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Candidates for Governor Talk Budget

Candidates for governor (L to R) Edwards, Dardenne, Vitter chat amiably before the forum
Sue Lincoln
Candidates for governor (L to R) Edwards, Dardenne, Vitter chat amiably before the forum
Candidates for governor (L to R) Edwards, Dardenne, Vitter chat amiably before the forum
Credit Sue Lincoln
Candidates for governor (L to R) Edwards, Dardenne, Vitter chat amiably before the forum

The $1.6-billion state budget deficit is going to be a major factor in the in the gubernatorial election this fall. All four announced candidates for governor appeared at a forum earlier this month, and offered their ideas on how to deal with the shortfall.

U.S. Senator David Vitter says he will fix it, if the current administration won’t.

“I’ve proposed addressing state budget, revenue, spending issues—looking at all of these things in a special session immediately after I’m sworn in as governor,” Vitter said.

State Rep. John Bel Edwards says that will be too little, too late.

“We cannot wait till January 2016 to address our problems. We better do it in April,” Edwards insisted. “Because in January 2016, if we have not, we’re going to be figuring out how to open universities that have been closed. And the rest of them are gonna be on life support.”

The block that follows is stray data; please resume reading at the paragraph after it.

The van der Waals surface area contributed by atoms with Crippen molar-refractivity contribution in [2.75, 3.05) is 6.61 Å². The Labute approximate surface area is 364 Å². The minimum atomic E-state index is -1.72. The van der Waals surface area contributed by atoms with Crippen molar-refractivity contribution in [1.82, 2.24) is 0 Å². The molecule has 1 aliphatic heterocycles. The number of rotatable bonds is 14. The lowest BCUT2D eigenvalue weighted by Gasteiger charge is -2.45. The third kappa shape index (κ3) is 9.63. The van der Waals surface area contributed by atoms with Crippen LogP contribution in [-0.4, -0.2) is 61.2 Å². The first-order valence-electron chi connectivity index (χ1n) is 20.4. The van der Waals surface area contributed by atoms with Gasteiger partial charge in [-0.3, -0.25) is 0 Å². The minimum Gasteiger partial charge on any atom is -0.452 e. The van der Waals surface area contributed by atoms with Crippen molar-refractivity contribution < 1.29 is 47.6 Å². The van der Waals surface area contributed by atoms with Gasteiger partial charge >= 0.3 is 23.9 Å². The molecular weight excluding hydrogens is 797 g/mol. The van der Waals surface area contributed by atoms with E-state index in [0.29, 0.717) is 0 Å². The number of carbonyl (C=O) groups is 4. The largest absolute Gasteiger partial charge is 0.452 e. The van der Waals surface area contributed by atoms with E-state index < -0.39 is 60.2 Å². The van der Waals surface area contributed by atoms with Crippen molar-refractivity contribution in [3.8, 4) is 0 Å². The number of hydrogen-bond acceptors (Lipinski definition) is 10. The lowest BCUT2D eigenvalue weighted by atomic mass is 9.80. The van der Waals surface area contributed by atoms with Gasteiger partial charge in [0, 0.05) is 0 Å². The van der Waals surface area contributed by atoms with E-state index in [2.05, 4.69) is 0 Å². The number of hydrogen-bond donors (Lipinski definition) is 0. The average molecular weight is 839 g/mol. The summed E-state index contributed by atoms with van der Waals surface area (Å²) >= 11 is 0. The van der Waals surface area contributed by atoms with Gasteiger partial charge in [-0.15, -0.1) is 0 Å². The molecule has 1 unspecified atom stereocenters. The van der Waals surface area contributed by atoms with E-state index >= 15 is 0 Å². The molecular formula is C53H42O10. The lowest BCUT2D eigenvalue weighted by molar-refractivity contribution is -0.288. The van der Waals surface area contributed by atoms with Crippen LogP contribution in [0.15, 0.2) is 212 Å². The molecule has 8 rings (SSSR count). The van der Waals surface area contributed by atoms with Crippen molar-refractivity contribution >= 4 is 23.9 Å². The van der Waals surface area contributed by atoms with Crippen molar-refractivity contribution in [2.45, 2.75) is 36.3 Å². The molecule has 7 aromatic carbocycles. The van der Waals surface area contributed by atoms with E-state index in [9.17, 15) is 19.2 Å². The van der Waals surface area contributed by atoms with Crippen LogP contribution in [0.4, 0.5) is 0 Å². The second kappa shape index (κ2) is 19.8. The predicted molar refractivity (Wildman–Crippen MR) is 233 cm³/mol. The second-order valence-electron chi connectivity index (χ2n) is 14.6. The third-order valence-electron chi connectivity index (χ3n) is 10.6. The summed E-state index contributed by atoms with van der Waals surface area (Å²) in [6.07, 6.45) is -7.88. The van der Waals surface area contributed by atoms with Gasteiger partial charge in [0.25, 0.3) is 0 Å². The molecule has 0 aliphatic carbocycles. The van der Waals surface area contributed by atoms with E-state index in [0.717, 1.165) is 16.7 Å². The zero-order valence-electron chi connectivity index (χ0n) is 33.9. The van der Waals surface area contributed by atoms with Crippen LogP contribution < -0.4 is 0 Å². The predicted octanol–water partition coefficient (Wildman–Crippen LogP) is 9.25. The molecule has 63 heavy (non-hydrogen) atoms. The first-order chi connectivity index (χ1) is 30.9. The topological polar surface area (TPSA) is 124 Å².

All the candidates said they expect to go after the so-called “low-hanging fruit”—Louisiana’s numerous tax exemptions and tax credits. Lt. Gov. Jay Dardenne says every tax giveaway should be considered eligible for cutting—and sooner, rather than later.

“I hope the legislature, during this session, is going to take a look at those exemptions and exclusions and credits,” Dardenne said. “I think this is a time of crisis, and now is the time to look at that and say, can this give us some relief?”

Public Service Commissioner Scott Angelle wants to take a hard look at the tax programs Louisiana’s Department of Economic Development uses as bait for luring new business—including the so-called “Mega Fund”.

“We began to trade, I believe, one set of problems for another by giving away some of our state revenue to be able to get folks,” Angelle explained. “That’s an appropriate use of money when we get what we pay for. But we are not getting what we pay for.”

Vitter says he doesn’t trust the current administration not to access every pot of money they can find, in order to balance the budget.

“BP money could be stolen,” Vitter warned. “It could be another big piggy bank that’s robbed—this year, potentially—to plug these budget holes.”

Dardenne says the current budget process is close to being criminal.

“Our budget has been full of sleights of hand—almost a Ponzi scheme—of moving moneys around, moving one time money around to serve recurring needs,” Dardenne said.

Governor Jindal’s budget proposal is due for submission to the legislature in a month. The legislative session starts April 13.

Copyright 2021 WRKF. To see more, visit WRKF.

Sue Lincoln is a veteran reporter in the political arena. Her radio experience began in the early ’80s, in “the other L-A” — Los Angeles.

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